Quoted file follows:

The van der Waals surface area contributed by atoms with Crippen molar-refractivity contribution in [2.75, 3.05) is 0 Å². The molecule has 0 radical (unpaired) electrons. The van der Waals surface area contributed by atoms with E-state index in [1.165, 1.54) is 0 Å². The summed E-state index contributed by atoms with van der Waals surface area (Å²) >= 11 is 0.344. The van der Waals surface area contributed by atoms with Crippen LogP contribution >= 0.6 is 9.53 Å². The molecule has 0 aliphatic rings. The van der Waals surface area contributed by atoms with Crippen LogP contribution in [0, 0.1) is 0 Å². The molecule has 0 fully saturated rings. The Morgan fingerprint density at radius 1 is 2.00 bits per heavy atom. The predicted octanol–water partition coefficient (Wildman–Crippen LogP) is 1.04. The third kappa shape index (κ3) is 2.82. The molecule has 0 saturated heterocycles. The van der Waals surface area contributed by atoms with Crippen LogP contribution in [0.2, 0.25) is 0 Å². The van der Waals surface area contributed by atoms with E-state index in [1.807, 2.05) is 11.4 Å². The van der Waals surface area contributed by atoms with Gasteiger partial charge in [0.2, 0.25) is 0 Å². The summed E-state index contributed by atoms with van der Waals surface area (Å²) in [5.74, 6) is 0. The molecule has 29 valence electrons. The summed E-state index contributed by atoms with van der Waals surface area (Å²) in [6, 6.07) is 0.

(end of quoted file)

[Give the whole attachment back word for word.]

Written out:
The van der Waals surface area contributed by atoms with Crippen molar-refractivity contribution in [2.75, 3.05) is 0 Å². The molecule has 0 radical (unpaired) electrons. The van der Waals surface area contributed by atoms with E-state index in [1.165, 1.54) is 0 Å². The summed E-state index contributed by atoms with van der Waals surface area (Å²) >= 11 is 0.344. The van der Waals surface area contributed by atoms with Crippen LogP contribution >= 0.6 is 9.53 Å². The molecule has 0 aliphatic rings. The van der Waals surface area contributed by atoms with Crippen LogP contribution in [0, 0.1) is 0 Å². The molecule has 0 fully saturated rings. The Morgan fingerprint density at radius 1 is 2.00 bits per heavy atom. The predicted octanol–water partition coefficient (Wildman–Crippen LogP) is 1.04. The third kappa shape index (κ3) is 2.82. The molecule has 0 saturated heterocycles. The van der Waals surface area contributed by atoms with Crippen LogP contribution in [0.2, 0.25) is 0 Å². The van der Waals surface area contributed by atoms with E-state index in [1.807, 2.05) is 11.4 Å². The van der Waals surface area contributed by atoms with Gasteiger partial charge in [0.2, 0.25) is 0 Å². The summed E-state index contributed by atoms with van der Waals surface area (Å²) in [5.74, 6) is 0. The molecule has 29 valence electrons. The summed E-state index contributed by atoms with van der Waals surface area (Å²) in [6, 6.07) is 0.